memory managment overhead that leads to more complex semantics that the
programmer needs to be aware of.  The stack allocation scheme has simple
semantics that manage sequence state lexically and not a dynamic variable.


V.  Conclusion

Remarkably, many popular languages have poorly conceived loop constructs.
With such languages, translator writers need to carefully implement loops;
providing error detection.  It is not uncommon for errors in translators
to persist, resulting in aberant program behavior.

   These observations may be helpful when designing a programming language:

   *  Reassignment of the iterator in integer loops has negligible or no
      performance impact.  Whether reassignment is left as an option for
      the programmer to use or prohibited is up to the language designer.

   *  Consistent and accurate implementation of floating point loops may
      result in a performance loss.  Programmers can avoid this by rewriting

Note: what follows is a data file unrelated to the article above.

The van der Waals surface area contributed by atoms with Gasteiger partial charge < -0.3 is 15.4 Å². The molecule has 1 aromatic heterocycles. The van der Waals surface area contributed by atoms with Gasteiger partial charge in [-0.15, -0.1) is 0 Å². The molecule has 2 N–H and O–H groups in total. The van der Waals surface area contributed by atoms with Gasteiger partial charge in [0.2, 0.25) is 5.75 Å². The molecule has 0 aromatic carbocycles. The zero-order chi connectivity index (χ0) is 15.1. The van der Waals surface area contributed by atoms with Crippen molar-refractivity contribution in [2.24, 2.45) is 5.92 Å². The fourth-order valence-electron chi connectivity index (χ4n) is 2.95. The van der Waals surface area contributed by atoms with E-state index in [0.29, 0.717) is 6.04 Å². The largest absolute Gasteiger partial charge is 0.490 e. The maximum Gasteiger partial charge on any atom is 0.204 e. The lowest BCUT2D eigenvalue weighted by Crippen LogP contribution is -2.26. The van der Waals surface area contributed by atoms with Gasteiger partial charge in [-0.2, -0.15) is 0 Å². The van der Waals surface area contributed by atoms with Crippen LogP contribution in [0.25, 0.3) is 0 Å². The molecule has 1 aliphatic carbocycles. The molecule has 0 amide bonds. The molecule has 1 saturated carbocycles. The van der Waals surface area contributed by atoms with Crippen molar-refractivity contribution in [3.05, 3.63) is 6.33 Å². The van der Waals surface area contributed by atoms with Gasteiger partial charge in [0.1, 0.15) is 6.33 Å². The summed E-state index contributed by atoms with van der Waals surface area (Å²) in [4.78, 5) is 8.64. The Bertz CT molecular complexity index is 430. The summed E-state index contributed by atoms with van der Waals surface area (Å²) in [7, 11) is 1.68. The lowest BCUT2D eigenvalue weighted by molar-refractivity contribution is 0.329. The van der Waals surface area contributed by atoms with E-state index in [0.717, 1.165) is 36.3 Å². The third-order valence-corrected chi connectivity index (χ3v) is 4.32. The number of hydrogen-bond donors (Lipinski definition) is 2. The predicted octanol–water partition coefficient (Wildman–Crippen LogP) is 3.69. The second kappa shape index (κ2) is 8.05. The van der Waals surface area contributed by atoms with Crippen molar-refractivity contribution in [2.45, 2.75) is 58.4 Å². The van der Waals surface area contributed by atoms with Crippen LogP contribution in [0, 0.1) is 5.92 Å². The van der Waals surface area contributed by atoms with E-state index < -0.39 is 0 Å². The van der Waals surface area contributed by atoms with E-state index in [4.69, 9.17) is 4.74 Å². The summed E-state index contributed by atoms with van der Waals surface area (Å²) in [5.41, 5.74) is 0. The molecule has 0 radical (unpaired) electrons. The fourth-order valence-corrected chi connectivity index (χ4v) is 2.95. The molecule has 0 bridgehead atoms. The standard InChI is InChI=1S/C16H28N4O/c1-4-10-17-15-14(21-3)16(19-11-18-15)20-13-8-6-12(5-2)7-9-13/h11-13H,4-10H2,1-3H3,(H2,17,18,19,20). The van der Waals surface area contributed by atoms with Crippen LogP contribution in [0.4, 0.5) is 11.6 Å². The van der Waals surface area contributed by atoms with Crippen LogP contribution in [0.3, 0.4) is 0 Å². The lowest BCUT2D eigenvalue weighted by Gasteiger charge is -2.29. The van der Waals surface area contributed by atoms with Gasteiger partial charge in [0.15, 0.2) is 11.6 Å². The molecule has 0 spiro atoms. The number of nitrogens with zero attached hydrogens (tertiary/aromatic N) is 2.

loops using integer iteration.  Reassignment is not desirable as a
      floating point iterator is best implemented using a fixed loop counter.

   *  Adding constructs to iterate with pointers can eliminate the
      need to include unsafe pointer operators in a language.

   *  Using the Undo statement to exit a loop can simplify some programs.
      The Cycle statment has no such utility.


   Consider these factors when implementing translators for any language:

   *  Avoid unecessary overflow when computing integer loop bounds.

   *  Assign the iterator after evaluating the bounds.

   *  Catch exception conditions from loop computations.  These are
      generally overflow and zero increments.

   *  Don't let float point iterators accumulate errors.

   *  The number of iterations in a floating point loop needs to be
      consistent across different processors.


Programmers need to be aware of the limitations of the loop constructs
they are using.  Simply assuming a loop construct works as it appears
to be intended can lead to errors.  Programmers need to do boundary
condition analysis on loops, particularly with constructs that can
generate overflow by definition.  Testing for boundary conditions is
also needed as translators may not implement them properly.